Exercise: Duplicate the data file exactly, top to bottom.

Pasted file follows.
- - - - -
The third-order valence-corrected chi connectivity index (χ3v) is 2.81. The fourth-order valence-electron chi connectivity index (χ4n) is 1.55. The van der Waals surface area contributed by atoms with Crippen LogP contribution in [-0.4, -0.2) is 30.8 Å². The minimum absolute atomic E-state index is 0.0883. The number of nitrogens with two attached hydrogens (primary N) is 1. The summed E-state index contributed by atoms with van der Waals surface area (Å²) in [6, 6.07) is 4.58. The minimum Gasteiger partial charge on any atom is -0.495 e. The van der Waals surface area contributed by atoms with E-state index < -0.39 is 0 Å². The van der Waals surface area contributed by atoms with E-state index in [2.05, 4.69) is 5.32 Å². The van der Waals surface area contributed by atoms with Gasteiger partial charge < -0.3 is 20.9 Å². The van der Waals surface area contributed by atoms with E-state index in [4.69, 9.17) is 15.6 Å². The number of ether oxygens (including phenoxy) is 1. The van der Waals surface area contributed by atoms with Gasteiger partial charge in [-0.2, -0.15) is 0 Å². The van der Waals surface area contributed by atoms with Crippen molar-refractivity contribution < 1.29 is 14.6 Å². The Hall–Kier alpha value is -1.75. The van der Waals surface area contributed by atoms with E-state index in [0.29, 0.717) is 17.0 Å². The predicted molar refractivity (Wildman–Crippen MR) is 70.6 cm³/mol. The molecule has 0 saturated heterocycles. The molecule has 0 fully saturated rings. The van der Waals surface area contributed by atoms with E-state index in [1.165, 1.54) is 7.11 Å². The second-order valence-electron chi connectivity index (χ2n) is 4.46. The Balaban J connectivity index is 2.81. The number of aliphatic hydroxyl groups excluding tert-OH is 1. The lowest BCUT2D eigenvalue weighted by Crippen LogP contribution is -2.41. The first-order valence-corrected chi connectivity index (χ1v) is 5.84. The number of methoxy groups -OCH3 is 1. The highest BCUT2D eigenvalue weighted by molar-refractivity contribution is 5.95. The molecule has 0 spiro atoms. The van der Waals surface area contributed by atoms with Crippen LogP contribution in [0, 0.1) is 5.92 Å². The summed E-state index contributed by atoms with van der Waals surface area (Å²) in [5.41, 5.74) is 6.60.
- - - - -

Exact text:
The third-order valence-corrected chi connectivity index (χ3v) is 2.81. The fourth-order valence-electron chi connectivity index (χ4n) is 1.55. The van der Waals surface area contributed by atoms with Crippen LogP contribution in [-0.4, -0.2) is 30.8 Å². The minimum absolute atomic E-state index is 0.0883. The number of nitrogens with two attached hydrogens (primary N) is 1. The summed E-state index contributed by atoms with van der Waals surface area (Å²) in [6, 6.07) is 4.58. The minimum Gasteiger partial charge on any atom is -0.495 e. The van der Waals surface area contributed by atoms with E-state index < -0.39 is 0 Å². The van der Waals surface area contributed by atoms with E-state index in [2.05, 4.69) is 5.32 Å². The van der Waals surface area contributed by atoms with Gasteiger partial charge < -0.3 is 20.9 Å². The van der Waals surface area contributed by atoms with E-state index in [4.69, 9.17) is 15.6 Å². The number of ether oxygens (including phenoxy) is 1. The van der Waals surface area contributed by atoms with Gasteiger partial charge in [-0.2, -0.15) is 0 Å². The van der Waals surface area contributed by atoms with Crippen molar-refractivity contribution < 1.29 is 14.6 Å². The Hall–Kier alpha value is -1.75. The van der Waals surface area contributed by atoms with E-state index in [0.29, 0.717) is 17.0 Å². The predicted molar refractivity (Wildman–Crippen MR) is 70.6 cm³/mol. The molecule has 0 saturated heterocycles. The molecule has 0 fully saturated rings. The van der Waals surface area contributed by atoms with E-state index in [1.165, 1.54) is 7.11 Å². The second-order valence-electron chi connectivity index (χ2n) is 4.46. The Balaban J connectivity index is 2.81. The number of aliphatic hydroxyl groups excluding tert-OH is 1. The lowest BCUT2D eigenvalue weighted by Crippen LogP contribution is -2.41. The first-order valence-corrected chi connectivity index (χ1v) is 5.84. The number of methoxy groups -OCH3 is 1. The highest BCUT2D eigenvalue weighted by molar-refractivity contribution is 5.95. The molecule has 0 spiro atoms. The van der Waals surface area contributed by atoms with Crippen LogP contribution in [0, 0.1) is 5.92 Å². The summed E-state index contributed by atoms with van der Waals surface area (Å²) in [5.41, 5.74) is 6.60.